Dallas Mavericks

Dallas Mavericks: Saturday Night Live skit teases Mark Cuban

Mark Cuban has already started his 2020 presidential campaign, at least according to Saturday Night Live.

In the latest episode of the late-night comedy program on NBC, writers produced a sketch that mocked the political gains made by the “new” Democratic leadership in the November 7 elections. The main purpose of the sketch was to highlight that the party is led by the same out-of-touch individuals who still fail to grasp why Donald Trump and the Republican Party control the White House, the Senate and the House of Representatives.

At the very end of the faux advertisement, the blue backdrop of the screen turns red as a written message appears with a voice over: This ad was paid for by Mark Cuban for Republican President.

The Dallas Mavericks’ owner has never shied away from discussing a potential White House run, particularly since Trump made his shocking ascension to the office in 2016. As recently as last Thursday during The New York Times DealBook conference, Cuban said, “I think that given the circumstances, there’s a unique opportunity for someone like me who’s independent, and not affiliated to a party in any way. I think that people are looking for an independent voice. A real independent voice that has at least an inkling of what they’re talking about.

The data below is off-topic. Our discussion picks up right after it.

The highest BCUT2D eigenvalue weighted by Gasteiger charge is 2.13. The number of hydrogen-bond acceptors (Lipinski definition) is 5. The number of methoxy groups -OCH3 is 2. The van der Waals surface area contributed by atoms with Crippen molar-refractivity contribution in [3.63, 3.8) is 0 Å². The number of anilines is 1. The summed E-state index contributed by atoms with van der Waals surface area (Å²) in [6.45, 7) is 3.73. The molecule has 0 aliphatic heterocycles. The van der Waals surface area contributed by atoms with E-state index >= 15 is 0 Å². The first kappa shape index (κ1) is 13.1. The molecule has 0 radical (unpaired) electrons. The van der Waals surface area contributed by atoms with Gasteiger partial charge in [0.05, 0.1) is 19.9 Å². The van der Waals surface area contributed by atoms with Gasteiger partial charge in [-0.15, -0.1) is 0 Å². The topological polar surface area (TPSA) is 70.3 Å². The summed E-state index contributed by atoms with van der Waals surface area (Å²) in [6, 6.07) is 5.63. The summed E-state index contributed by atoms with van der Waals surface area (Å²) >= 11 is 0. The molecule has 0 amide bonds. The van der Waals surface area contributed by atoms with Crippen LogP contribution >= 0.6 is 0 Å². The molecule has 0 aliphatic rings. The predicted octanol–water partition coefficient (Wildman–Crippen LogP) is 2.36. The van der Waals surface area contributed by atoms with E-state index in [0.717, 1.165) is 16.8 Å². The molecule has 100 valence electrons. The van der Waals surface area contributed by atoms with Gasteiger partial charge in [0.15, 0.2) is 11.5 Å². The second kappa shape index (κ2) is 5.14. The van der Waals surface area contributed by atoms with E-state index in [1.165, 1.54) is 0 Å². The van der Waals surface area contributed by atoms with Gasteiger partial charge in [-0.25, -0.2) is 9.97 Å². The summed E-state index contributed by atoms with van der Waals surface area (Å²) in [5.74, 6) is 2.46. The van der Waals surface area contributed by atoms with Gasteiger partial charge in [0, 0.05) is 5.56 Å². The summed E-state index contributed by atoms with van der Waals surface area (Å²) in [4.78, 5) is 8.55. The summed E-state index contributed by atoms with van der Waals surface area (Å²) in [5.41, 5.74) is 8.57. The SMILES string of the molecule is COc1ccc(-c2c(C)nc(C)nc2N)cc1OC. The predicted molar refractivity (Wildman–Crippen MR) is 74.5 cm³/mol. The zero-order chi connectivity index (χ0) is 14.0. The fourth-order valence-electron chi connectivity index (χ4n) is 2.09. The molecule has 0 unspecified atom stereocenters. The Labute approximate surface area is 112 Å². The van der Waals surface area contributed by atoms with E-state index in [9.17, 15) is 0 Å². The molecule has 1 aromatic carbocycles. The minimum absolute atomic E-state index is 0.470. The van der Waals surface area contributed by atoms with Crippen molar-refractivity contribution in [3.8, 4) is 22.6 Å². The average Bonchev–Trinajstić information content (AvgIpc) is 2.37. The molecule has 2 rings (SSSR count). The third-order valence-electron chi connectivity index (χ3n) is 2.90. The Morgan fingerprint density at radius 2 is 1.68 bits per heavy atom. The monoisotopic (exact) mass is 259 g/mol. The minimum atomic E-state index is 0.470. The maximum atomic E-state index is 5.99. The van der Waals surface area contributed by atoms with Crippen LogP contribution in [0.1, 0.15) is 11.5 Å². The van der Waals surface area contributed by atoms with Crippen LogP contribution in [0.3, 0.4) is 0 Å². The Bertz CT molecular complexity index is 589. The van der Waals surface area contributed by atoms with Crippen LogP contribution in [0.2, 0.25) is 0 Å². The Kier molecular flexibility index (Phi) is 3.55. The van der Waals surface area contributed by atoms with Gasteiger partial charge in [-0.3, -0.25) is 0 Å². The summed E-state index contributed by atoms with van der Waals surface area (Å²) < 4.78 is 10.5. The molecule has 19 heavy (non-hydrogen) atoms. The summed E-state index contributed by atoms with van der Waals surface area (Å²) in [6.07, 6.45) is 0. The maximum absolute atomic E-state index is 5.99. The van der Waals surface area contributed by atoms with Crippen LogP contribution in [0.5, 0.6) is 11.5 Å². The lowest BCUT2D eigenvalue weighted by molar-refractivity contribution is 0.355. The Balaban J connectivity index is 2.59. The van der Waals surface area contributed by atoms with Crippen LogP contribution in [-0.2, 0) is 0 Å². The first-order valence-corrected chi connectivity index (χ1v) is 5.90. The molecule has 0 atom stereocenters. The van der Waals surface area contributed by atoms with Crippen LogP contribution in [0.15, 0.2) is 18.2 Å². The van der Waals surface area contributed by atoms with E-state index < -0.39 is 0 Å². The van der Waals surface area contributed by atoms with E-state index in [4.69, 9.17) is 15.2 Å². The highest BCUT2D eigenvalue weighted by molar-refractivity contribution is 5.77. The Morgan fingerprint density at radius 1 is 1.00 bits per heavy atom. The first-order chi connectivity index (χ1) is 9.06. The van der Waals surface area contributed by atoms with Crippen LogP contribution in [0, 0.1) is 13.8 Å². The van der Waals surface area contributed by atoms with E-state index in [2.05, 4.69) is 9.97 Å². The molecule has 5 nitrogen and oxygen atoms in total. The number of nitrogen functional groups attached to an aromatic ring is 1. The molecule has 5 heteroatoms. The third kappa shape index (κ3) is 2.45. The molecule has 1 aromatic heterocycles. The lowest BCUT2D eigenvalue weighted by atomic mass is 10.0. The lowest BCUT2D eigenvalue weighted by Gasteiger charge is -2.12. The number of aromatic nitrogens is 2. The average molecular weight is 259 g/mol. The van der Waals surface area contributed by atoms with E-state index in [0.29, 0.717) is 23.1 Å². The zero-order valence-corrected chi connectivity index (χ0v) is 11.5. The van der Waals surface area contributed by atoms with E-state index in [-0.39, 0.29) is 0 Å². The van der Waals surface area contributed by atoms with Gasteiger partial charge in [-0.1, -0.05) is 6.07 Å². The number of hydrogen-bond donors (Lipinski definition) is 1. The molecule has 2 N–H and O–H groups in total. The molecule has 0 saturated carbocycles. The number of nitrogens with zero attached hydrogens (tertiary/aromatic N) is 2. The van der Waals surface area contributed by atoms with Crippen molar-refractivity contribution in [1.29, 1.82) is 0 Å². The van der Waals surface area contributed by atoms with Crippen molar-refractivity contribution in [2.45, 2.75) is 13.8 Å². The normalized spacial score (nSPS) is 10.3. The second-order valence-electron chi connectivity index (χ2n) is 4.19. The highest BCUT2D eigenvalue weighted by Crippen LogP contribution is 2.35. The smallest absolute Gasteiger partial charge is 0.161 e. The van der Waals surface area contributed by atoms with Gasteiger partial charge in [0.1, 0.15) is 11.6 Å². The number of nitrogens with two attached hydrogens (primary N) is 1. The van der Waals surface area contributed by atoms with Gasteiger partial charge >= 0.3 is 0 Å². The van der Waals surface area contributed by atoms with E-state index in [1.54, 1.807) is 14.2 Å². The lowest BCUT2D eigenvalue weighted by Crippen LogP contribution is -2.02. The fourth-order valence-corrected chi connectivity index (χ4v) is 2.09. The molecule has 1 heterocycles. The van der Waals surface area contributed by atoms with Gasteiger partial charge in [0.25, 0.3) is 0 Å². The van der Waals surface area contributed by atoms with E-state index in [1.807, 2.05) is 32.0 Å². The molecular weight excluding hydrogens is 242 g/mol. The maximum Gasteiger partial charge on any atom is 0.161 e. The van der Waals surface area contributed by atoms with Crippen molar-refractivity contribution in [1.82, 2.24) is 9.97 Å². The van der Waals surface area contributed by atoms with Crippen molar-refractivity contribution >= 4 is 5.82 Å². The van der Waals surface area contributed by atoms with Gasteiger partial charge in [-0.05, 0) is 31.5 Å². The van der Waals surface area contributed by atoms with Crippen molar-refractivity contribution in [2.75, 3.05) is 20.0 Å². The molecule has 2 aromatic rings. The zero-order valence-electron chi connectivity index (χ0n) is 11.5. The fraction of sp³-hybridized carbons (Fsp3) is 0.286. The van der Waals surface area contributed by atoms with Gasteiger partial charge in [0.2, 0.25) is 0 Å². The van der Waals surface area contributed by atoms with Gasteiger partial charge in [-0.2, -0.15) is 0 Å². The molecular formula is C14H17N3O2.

“People are getting tired of politicians and what politicians do. Whether it’s me, (Disney CEO) Bob Iger, (Starbucks Chairman) Howard Schultz or somebody else, I think there’s a door that’s wide open.”

This weekend was also not the first time one of Cuban’s businesses has been involved in an SNL bit. In 2014, the show aired a controversial sketch that matched the ABC’s Shark Tank (a show in which Cuban is a “shark” investor) with the terrorist group ISIS.

The outspoken owner has repeatedly stated that a major reason he would not run for the nation’s highest office is due to the relentless criticism and social media exposure that would be directed at his family.

Still, in that same DealBook conference, he said that he was still in the process of making a decision, but that he would need to convince his family first.

“She asked me if I wanted to stay married,” Cuban said of his wife’s reaction to a potential presidential run. While he went on to say that he doesn’t know whether he would be able to convince her of the idea, he has “a year to find out.”